Douglas Letheren and Rainer Behr in “Bon Voyage, Bob . . .” for Tanztheater Wuppertal Pina Bausch. Photograph by Mats Bäcker

The dance sprinkled in usually appears in solo form and takes in some eye-grabbing routines: Emma Barrowman serving up deep, plunking pliés, Jonathan Fredrickson roiling in a fit of wrenched lines. There’s no unifying quality to the choreography, though; it’s a grab bag of scooting, slashing and contracting, with body-pumping thrusts carried out alongside placid rebounds. The sketches don’t weave in these moves so much as pause to accommodate them, giving the impression of a drip-feed of disparate scenes, some of which happen to be dance-focused.

“Bob” offers certain nods to Bausch’s celebrated brand of dance theatre. The costuming hints at her penchant for mid-century chic, with dresses, heels and cigarettes galore, while gently bemusing skits—including a game of hangman with the audience—offer a glimpse of the trademark charisma she inspired in her performers. The faculty of the old hands feels especially present: Nazareth Panadero’s dizzying physical comedy, Shanahan’s delectably serene delivery.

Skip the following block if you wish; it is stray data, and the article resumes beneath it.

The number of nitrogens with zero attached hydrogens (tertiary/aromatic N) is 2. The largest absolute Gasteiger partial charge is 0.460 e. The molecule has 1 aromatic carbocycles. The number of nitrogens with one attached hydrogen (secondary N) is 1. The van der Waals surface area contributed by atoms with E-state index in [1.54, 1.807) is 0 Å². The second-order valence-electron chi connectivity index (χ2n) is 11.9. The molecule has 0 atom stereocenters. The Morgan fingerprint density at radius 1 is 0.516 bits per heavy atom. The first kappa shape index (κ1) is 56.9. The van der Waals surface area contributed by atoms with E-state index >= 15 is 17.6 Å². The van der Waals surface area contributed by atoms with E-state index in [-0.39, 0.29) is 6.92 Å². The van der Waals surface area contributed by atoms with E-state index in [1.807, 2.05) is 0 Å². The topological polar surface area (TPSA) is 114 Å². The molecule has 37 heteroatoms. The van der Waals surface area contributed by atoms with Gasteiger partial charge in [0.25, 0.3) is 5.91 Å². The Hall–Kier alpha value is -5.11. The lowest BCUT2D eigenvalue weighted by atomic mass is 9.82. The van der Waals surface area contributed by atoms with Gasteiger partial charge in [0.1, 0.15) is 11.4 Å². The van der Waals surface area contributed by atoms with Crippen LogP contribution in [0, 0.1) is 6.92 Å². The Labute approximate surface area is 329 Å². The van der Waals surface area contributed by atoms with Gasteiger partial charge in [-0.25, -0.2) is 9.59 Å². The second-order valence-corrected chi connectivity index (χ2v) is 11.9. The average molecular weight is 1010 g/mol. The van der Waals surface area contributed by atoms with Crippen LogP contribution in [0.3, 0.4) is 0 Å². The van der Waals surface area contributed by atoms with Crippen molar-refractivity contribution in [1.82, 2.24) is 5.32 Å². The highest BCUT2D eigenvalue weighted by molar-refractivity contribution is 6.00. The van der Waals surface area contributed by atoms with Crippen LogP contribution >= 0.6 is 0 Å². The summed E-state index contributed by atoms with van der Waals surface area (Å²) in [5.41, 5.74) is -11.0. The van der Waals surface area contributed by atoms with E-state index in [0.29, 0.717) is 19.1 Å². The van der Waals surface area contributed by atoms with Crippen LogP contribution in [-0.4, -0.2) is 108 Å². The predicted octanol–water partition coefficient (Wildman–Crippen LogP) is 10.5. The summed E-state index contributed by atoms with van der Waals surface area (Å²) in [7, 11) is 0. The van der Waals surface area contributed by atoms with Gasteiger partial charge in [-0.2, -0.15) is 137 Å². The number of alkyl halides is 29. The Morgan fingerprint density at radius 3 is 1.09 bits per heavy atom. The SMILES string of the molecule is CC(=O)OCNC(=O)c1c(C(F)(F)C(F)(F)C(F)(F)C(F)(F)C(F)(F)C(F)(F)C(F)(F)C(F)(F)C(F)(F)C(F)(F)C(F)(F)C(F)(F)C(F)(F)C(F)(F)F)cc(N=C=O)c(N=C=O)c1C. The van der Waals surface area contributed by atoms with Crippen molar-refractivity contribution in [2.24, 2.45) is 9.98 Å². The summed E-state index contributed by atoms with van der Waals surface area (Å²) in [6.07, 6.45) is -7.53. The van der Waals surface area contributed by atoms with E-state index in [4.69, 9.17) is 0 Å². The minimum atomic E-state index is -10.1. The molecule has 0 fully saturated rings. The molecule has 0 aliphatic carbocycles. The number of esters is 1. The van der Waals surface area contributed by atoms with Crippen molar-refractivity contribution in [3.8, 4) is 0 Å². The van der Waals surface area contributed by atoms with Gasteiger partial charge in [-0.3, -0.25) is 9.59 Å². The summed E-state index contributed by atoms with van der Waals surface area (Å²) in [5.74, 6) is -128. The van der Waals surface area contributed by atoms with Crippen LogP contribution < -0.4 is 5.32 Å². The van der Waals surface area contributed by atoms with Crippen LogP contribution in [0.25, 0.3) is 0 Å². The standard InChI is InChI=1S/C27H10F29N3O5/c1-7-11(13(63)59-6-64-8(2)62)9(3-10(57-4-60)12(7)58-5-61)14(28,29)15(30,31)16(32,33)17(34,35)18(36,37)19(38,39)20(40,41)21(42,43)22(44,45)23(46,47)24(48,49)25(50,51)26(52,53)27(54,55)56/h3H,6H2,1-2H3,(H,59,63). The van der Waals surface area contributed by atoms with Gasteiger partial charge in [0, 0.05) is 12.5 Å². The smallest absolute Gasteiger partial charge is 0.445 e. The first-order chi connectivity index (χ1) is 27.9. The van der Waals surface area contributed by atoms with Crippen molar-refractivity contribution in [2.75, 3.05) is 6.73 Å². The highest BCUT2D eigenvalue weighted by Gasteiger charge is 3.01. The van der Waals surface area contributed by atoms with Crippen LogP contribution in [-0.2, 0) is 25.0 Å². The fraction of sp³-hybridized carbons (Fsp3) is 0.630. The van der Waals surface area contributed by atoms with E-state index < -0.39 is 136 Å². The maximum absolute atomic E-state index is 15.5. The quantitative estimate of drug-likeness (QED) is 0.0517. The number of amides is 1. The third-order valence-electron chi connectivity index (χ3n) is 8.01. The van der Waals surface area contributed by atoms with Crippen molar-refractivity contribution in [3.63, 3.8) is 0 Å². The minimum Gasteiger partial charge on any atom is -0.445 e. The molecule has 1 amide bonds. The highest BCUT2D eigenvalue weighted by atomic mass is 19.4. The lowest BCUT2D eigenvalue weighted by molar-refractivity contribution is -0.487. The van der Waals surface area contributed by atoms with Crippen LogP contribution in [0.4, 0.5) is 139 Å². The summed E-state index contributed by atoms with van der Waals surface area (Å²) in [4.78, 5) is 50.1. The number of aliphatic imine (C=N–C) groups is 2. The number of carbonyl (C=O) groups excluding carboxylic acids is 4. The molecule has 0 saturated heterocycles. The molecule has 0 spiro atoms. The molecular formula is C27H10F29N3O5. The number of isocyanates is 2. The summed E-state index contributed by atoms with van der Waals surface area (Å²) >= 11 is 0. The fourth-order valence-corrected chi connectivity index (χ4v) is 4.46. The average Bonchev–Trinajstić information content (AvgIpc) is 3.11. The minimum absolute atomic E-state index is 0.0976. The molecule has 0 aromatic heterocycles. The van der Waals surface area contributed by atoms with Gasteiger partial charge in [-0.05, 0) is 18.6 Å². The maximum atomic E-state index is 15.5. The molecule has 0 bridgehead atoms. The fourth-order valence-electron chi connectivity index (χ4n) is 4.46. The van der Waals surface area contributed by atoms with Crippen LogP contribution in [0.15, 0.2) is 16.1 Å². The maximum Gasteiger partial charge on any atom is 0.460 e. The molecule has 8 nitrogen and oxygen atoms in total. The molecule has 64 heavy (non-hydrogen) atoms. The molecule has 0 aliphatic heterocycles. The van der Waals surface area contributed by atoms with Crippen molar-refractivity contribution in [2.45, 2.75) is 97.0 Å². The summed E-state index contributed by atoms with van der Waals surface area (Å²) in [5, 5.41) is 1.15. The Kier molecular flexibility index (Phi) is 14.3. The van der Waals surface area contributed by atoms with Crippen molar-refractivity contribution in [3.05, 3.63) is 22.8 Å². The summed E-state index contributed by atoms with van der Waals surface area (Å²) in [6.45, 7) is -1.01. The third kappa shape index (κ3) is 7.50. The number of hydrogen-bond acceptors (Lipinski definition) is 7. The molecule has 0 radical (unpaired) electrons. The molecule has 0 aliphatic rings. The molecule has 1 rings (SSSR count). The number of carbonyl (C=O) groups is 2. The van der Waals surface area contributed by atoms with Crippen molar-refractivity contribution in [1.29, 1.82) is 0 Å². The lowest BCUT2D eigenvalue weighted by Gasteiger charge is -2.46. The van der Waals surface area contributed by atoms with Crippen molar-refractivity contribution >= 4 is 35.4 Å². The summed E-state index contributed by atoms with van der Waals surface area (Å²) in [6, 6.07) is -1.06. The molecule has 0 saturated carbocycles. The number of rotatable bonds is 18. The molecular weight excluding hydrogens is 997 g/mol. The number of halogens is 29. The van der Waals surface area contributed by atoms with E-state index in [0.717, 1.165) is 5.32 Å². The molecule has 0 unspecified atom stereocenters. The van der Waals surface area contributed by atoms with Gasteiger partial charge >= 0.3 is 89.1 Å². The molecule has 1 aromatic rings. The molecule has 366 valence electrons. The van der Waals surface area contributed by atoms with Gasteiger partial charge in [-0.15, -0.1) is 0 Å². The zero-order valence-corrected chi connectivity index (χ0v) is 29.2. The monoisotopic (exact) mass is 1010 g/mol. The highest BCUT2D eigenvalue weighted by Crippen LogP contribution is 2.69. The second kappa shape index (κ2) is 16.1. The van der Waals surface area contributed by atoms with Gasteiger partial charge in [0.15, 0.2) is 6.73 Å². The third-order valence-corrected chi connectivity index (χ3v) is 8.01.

At the same time, Øyen seems to consciously eschew Bausch’s wide-eyed wit, turning his focus to confession and sentimentality. Unfortunately, these themes are undone by unsubtle, overwrought choices in dialogue, music and staging. The decision to make the show more than three hours long is especially trying. By the interval mid-way, you wonder what else there is to say.

Sara Veale

Sara Veale is a London-based writer and editor. She's written about dance for the Observer, the Spectator, DanceTabs, Auditorium Magazine, Exeunt and more. Her first book, Untamed: The Radical Women of Modern Dance, will be published in 2024.



A Little More Action
REVIEWS | Karen Hildebrand

A Little More Action

Smuin Contemporary Ballet is a different company than when it last came to New York in 2012, five years after the sudden death of its popular founder. Michael Smuin was known for his highly accessible works full of musical theater splash. While his San Francisco based company continues to perform his repertory, it has commissioned a broad range of new work under succeeding director, Celia Fushille.

Continue Reading
Summer Fun
REVIEWS | Merilyn Jackson

Summer Fun

In its Summer Series 2024, the Philadelphia contemporary ballet company offers three world premieres by choreographers Amy Hall Garner, Loughlan Prior and Stina Quagebeur. The extended run, July 10-21 at the Wilma Theater, is just about the only dance to be seen during summer’s dog days. And what a cool and breezy show it is. Just the boost we needed.

Continue Reading
India Week
REVIEWS | Karen Greenspan

India Week

On a scorcher of a day in July, New York’s Lincoln Center launched India Week, a cultural extravaganza celebrating the variety and vibrancy of Indian culture. 

Good Subscription Agency